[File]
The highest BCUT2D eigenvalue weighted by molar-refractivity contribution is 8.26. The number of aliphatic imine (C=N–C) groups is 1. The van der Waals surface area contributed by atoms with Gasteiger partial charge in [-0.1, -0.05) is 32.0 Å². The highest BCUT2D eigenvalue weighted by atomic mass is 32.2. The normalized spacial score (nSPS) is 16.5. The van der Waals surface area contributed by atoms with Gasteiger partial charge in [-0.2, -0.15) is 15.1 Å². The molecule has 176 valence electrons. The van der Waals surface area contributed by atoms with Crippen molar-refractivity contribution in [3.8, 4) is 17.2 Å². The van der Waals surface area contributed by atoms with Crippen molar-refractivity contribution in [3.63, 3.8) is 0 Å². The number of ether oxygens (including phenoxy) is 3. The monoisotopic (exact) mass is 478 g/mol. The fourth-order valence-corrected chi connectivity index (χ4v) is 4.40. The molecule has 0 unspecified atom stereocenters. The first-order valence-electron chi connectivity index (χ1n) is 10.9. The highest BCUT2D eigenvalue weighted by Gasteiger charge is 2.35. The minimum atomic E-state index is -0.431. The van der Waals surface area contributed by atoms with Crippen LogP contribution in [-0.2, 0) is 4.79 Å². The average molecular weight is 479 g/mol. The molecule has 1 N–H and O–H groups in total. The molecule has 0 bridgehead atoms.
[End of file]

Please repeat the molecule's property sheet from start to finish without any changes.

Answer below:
The highest BCUT2D eigenvalue weighted by molar-refractivity contribution is 8.26. The number of aliphatic imine (C=N–C) groups is 1. The van der Waals surface area contributed by atoms with Gasteiger partial charge in [-0.1, -0.05) is 32.0 Å². The highest BCUT2D eigenvalue weighted by atomic mass is 32.2. The normalized spacial score (nSPS) is 16.5. The van der Waals surface area contributed by atoms with Gasteiger partial charge in [-0.2, -0.15) is 15.1 Å². The molecule has 176 valence electrons. The van der Waals surface area contributed by atoms with Crippen molar-refractivity contribution in [3.8, 4) is 17.2 Å². The van der Waals surface area contributed by atoms with Crippen molar-refractivity contribution in [3.63, 3.8) is 0 Å². The number of ether oxygens (including phenoxy) is 3. The monoisotopic (exact) mass is 478 g/mol. The fourth-order valence-corrected chi connectivity index (χ4v) is 4.40. The molecule has 0 unspecified atom stereocenters. The first-order valence-electron chi connectivity index (χ1n) is 10.9. The highest BCUT2D eigenvalue weighted by Gasteiger charge is 2.35. The minimum atomic E-state index is -0.431. The van der Waals surface area contributed by atoms with Crippen LogP contribution in [-0.2, 0) is 4.79 Å². The average molecular weight is 479 g/mol. The molecule has 1 N–H and O–H groups in total. The molecule has 0 bridgehead atoms.